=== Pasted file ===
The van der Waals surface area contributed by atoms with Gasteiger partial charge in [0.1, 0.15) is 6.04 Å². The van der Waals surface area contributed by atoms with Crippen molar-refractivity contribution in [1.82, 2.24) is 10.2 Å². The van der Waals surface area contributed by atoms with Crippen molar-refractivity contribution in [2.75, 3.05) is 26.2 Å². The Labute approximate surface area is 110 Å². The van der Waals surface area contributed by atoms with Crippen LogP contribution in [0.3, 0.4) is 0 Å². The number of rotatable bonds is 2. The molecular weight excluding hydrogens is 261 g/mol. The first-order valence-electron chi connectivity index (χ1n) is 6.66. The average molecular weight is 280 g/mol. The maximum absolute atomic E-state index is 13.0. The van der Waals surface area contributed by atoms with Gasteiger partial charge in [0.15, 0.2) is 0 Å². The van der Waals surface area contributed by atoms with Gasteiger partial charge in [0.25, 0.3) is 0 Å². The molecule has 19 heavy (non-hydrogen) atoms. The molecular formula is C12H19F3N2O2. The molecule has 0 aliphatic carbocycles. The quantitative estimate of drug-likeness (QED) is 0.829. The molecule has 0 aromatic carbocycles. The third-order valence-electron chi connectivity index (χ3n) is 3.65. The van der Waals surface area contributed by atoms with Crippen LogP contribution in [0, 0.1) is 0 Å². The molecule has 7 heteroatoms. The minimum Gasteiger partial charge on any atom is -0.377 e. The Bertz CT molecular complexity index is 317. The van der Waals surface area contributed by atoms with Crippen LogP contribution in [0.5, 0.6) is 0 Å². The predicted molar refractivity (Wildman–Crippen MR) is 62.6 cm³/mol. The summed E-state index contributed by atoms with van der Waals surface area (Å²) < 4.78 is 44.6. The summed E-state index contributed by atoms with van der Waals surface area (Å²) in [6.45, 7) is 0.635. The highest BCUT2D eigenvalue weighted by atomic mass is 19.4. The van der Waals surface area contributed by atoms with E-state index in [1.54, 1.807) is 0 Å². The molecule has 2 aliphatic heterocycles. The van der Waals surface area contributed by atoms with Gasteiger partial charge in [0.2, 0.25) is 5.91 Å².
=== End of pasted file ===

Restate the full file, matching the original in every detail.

The van der Waals surface area contributed by atoms with Gasteiger partial charge in [0.1, 0.15) is 6.04 Å². The van der Waals surface area contributed by atoms with Crippen molar-refractivity contribution in [1.82, 2.24) is 10.2 Å². The van der Waals surface area contributed by atoms with Crippen molar-refractivity contribution in [2.75, 3.05) is 26.2 Å². The Labute approximate surface area is 110 Å². The van der Waals surface area contributed by atoms with Crippen LogP contribution in [0.3, 0.4) is 0 Å². The number of rotatable bonds is 2. The molecular weight excluding hydrogens is 261 g/mol. The first-order valence-electron chi connectivity index (χ1n) is 6.66. The average molecular weight is 280 g/mol. The maximum absolute atomic E-state index is 13.0. The van der Waals surface area contributed by atoms with Gasteiger partial charge in [0.15, 0.2) is 0 Å². The van der Waals surface area contributed by atoms with Gasteiger partial charge in [0.25, 0.3) is 0 Å². The molecule has 19 heavy (non-hydrogen) atoms. The molecular formula is C12H19F3N2O2. The molecule has 0 aliphatic carbocycles. The quantitative estimate of drug-likeness (QED) is 0.829. The molecule has 0 aromatic carbocycles. The third-order valence-electron chi connectivity index (χ3n) is 3.65. The van der Waals surface area contributed by atoms with Crippen LogP contribution in [0, 0.1) is 0 Å². The molecule has 7 heteroatoms. The minimum Gasteiger partial charge on any atom is -0.377 e. The Bertz CT molecular complexity index is 317. The van der Waals surface area contributed by atoms with Crippen LogP contribution in [0.5, 0.6) is 0 Å². The predicted molar refractivity (Wildman–Crippen MR) is 62.6 cm³/mol. The summed E-state index contributed by atoms with van der Waals surface area (Å²) < 4.78 is 44.6. The summed E-state index contributed by atoms with van der Waals surface area (Å²) in [6.45, 7) is 0.635. The highest BCUT2D eigenvalue weighted by atomic mass is 19.4. The van der Waals surface area contributed by atoms with E-state index in [1.54, 1.807) is 0 Å². The molecule has 2 aliphatic heterocycles. The van der Waals surface area contributed by atoms with Gasteiger partial charge in [0.2, 0.25) is 5.91 Å².